‘The Frozen Fields’ by Paul Bowles

Bowles, Paul 1958

The Frozen Fields by Paul Bowles, 1959

The magic trick:

Using the wolf and the woods as a symbol – both dreamt and real – of Donald’s stand against his father’s behavior

I wouldn’t recommend this one when you gather the family close ’round the fireplace this month for warm, fuzzy storytime. I would, however, recommend it for just about any other reading session. It’s a striking story.

Bowles does an impressive job of developing very quickly a complex set of family relationships. There is much to ponder here. The central relationship, however, is that of father and the son, Donald, from whose perspective we see much of the story.

We know from the very beginning what Donald thinks of his father. He doesn’t say anything to his family, but with access to his thoughts the reader knows that Donald loathes him. We see these feelings only intensify as the story progresses, peaking during a fairly terrifying dream sequence in which Donald imagines a wolf killing his father. Beautifully – and I realize I’m spoiling some plot points here – the dream sequence returns in reality later in the story. The wolf and the woods come to represent something like a saving grace for Donald. He refuses to give in to his father’s demands to poke the bear (or literally, wolf), his demands to follow his own brand of violent release. It is a powerful moment and a very artfully rendered conclusion. And that’s quite a trick on Bowles’s part.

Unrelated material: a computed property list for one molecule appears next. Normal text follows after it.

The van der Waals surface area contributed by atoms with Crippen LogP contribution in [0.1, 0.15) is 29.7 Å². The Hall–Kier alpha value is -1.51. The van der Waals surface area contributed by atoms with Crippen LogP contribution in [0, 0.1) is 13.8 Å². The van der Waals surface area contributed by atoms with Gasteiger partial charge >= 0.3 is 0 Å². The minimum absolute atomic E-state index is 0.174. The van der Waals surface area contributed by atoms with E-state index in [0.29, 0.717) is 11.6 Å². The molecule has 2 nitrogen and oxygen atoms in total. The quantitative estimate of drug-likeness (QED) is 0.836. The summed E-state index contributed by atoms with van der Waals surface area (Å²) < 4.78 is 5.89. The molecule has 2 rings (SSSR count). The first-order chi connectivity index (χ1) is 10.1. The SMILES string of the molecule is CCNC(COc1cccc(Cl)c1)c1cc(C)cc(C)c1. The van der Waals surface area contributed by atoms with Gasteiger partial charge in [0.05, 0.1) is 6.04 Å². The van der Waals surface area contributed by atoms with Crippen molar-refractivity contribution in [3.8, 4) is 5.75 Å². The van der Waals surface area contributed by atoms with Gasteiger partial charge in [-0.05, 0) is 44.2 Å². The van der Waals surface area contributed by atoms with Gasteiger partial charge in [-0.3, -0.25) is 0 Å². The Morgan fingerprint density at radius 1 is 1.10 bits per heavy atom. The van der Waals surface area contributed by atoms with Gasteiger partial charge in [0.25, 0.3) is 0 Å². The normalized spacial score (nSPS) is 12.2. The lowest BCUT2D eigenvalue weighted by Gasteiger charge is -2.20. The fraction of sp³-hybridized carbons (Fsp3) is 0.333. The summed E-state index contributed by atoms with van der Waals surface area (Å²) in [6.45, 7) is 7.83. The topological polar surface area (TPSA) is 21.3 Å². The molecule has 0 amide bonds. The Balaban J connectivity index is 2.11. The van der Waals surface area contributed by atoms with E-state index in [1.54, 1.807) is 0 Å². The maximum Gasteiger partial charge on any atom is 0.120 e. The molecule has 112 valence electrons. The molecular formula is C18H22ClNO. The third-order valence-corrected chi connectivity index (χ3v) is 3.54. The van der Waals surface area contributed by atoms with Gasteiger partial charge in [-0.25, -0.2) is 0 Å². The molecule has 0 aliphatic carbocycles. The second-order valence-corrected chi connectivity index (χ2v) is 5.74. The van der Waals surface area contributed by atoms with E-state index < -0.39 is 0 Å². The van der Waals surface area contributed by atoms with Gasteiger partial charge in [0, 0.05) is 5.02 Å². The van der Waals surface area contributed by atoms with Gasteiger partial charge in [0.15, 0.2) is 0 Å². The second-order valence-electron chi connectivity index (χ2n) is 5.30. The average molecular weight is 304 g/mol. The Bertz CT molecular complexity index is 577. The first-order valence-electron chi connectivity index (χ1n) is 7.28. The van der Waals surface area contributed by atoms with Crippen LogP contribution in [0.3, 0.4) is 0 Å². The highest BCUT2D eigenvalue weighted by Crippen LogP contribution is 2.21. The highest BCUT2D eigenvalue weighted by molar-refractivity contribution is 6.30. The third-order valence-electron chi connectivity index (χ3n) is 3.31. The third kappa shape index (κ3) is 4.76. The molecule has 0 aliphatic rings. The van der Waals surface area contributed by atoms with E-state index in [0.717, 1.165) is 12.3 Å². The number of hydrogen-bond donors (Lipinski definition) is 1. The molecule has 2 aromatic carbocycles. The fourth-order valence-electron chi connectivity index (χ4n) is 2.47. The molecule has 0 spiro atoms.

The selection:

“Get up,” his father said disgustedly. He did not move. If he held his breath long enough he might die.

His father yanked him to his feet. “I’ve had just about enough of your monkeyshines,” he said. Clutching him tightly with both hands, he forced him to hobble ahead of him, back through the twilight to the house.

Donald moved forward, looking at the white road in front of him, his mind empty of thoughts. An unfamiliar feeling had come to him: he was not sorry for himself for being wet and cold, or even resentful at having been mistreated. He felt detached; it was an agreeable, almost voluptuous sensation which he accepted without understanding or questioning it.

As they advanced down the long alley of maple trees in the dusk his father said: “Now you can go and cry in your mother’s lap.”

“I’m not crying,” said Donald loudly, without expression. His father did not answer.

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